Although the Holmes Hanover filly proved a handful prior to her $60,000 NZ Oaks bid, Ferguson knew it was a positive sign. "I knew she was back to her old self when she started behaving like that. She played up a little prior to the previous week's win, but that side to her had been missing since she's been crook," he said.
Ferguson's thoughts that Kate's First was back to normal were certainly justified minutes later. Drawn the outside of the second row, Ferguson and Kate's First waited until the right moment to shoot around the field, and levelled up to pacemaking favourite Scuse Me with a lap to travel. In the same spot turning for home, it was obvious soon after that Kate's First had the measure of the leader. She strode clear and then easily held off the late challenges of Bludebird, Strathrowan and Mystic Gold.
The win was a huge effort from a 3-year-old filly, and even more amazing were the last sectionals of 57 and 28.5 respectively, which paved the way for a national record time of 3:13.1 for the 2600m mobile. "I was quite happy sitting parked out, and I wouldn't have handed up to anything over the last lap," Ferguson said. "She's got a bit of speed, and seems to have got quicker as she's had more races," he said.
Austin Williams, who with daughter Karen has looked after Kate's First while she has been in Christchurch, believed the filly falling ill could have been a blessing in disguise. "Travelling up and down the country for major races can take a lot out of horses," he said. Ferguson agreed, saying the opportunity Kate's First had to settle in and acclimatise was a major factor. "Ausin and Karen have done a wonderful job with the horse. She felt terific tonight and I know it is a scary thought but I think she might improve for the Hydroflow Final," he said.
Credit: John Robinson writing in NZHR Weekly
It was supposed to be a cakewalk. In the end, it was little more than a fine line between the hotshot and the roughie.
The infamous Relief of Mafeking during the Boer wars was nothing compared to the relief that followed when Iraklis was declared the winner of the DB Draught NZ Cup at Addington. Small fortunes were bet on Iraklis winning the race, including a $10,000 wager by part-owner Kypros Kotzikas on fixed odds at three to one, and a bit less bet on the day.
The money looked as safe as the Sunday collection when Iraklis put a break on the field turning in. Iraklis was about to preach to the converted. But lurking behind pacemaker Anne Franco and inside Iraklis was a tough old beach-trained gelding whose body had taken more socks than Evander Holyfield. Two hundred metres from the finish, the script was being followed beautifully. Iraklis was running the race of his life, still clear, when the old pug lurched off the ropes. This became a serious challenge. More than that, Smooth Dominion actually gave meaning to the prospect of a technical knockout when he put his head past Iraklis about 20 metres from the finish.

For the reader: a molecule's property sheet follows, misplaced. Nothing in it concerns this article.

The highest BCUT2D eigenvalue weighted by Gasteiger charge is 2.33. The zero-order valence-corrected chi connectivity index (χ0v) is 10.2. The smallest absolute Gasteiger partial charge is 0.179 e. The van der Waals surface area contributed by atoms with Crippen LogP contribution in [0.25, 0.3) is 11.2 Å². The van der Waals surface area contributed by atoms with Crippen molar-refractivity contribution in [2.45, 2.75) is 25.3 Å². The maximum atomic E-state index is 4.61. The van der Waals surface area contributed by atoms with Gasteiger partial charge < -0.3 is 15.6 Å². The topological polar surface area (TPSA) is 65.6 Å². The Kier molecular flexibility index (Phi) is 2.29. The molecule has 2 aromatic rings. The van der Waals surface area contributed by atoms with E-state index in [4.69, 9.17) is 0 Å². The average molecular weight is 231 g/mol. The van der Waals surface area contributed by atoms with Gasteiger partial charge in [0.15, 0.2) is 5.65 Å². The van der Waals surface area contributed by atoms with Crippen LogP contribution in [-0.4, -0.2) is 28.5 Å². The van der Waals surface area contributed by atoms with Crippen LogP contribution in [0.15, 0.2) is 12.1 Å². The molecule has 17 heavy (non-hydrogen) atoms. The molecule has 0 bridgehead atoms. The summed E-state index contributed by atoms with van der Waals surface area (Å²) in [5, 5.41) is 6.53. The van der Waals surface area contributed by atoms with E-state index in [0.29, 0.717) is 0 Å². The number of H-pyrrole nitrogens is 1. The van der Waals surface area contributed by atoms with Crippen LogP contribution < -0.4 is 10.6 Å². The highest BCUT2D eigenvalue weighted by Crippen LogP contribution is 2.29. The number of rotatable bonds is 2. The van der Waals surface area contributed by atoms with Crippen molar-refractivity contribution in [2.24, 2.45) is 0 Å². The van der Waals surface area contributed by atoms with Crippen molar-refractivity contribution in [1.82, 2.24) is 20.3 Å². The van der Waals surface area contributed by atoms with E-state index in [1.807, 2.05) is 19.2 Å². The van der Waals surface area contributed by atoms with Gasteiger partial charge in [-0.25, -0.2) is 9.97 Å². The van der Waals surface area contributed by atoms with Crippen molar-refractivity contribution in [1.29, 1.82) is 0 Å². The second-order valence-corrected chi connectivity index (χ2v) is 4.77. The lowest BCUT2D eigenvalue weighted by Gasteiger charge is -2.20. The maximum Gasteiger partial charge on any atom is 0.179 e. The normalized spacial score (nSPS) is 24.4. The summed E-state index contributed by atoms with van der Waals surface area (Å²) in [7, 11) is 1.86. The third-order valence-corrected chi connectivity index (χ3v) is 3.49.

Driver Robert Anderson, presumed to be one of the race 'extras,' was in danger of upstaging the star. This was not part of the play. The six inches that Smooth Dominion took, tottered briefly and fell the other way as Iraklis rallied short of the finish to save the day.
"I thought he'd lost it on the post," said Kotzikas, an expansive fishing mogul who owns more than 80 horses with trainer Robert Cameron. "I didn't know he'd won it until Reon Murtha called out number seven, but then, from where I was sitting, I knew the angle was in our favour," he said.
Iraklis won the race the hard way. He was under incredibile pressure, having won his last nine New Zealand starts. The first of them, a win on the grass at Motukarara, was the launching pad in 1996 for the Cup in 1997. He went through the next year gaining experience, getting the ringcraft, as Cameron and May charted the course to the Cup. On the day, he was as fit and ready as any horse in the race, and those who challenged this and that were never convincing.
There was a hic-cup at the start when he paced away, and then scrambled. Further down on the track, his stablemate Anvil's Star did the same. Up front, where Iraklis was nowhere near, Brabham, then Smooth Dominion, and finally Anne Franco were leaders. Sharp And Telford, not the horse he was at Kaikoura, worked round early to sit parked, and that was the early activity. Driver Ricky May made his move with Iraklis at the 1400 metres. With a lap to go, Iraklis was second. May had declared his intentions. Those who reckoned that Iraklis had to be saved for one giant uppercut now had to watch and see if he could do the 15 rounds. "I never doubted his ability to stay," said May. "He was jogging on the corner. The only reason he lost the lead was because he shied at the crowd. He'd never seen people that close on the inside before," he said. So the favorite prevailed and so many went away happy. He took 4:00.9, a fast run on a windy day.
Smooth Dominion almost made a goose of the pundits after a perfect drive by Anderson. Aussie rep Sovereign Hill made solid headway from five places deep on the inside to run third, and was stiff, being held up twice over the last 500 metres. The 'Mike Tyson' who did not deliver was Sharp And Telford, who ran 12th and last of those who finished, with apparent leg problems.
Cameron, 59, who watched the race on television in the driver's room because there was no room in the stand, played down the achievement with his usual laconic modesty, saying winning any race is a thrill. "I didn't think the other horse would run him that close, but a horse can come out of the trail and do that. It's great for Kyp. We have been partners for 10 years and even when I've made mistakes there has never been a cross word between us. For me, you could say this is another era over," he said.
Kotzikas got into the racing game in 1976 with a galloper, named Cypriot's Pride. He admits to spending millions on buying and racing well-bred horses, Iraklis one of the dearest at $85,000. He is superstitious, and his two best horses - Iraklis and the outstanding Australian galloper Lavross - both have seven letters, which must have something to do with good fortune. Perhaps he thought of this before choosing his partner in harness racing. Or is it coincidental that "Cameron" just happens to have seven letters!
Credit: Mike Grainger writing in HR Weekly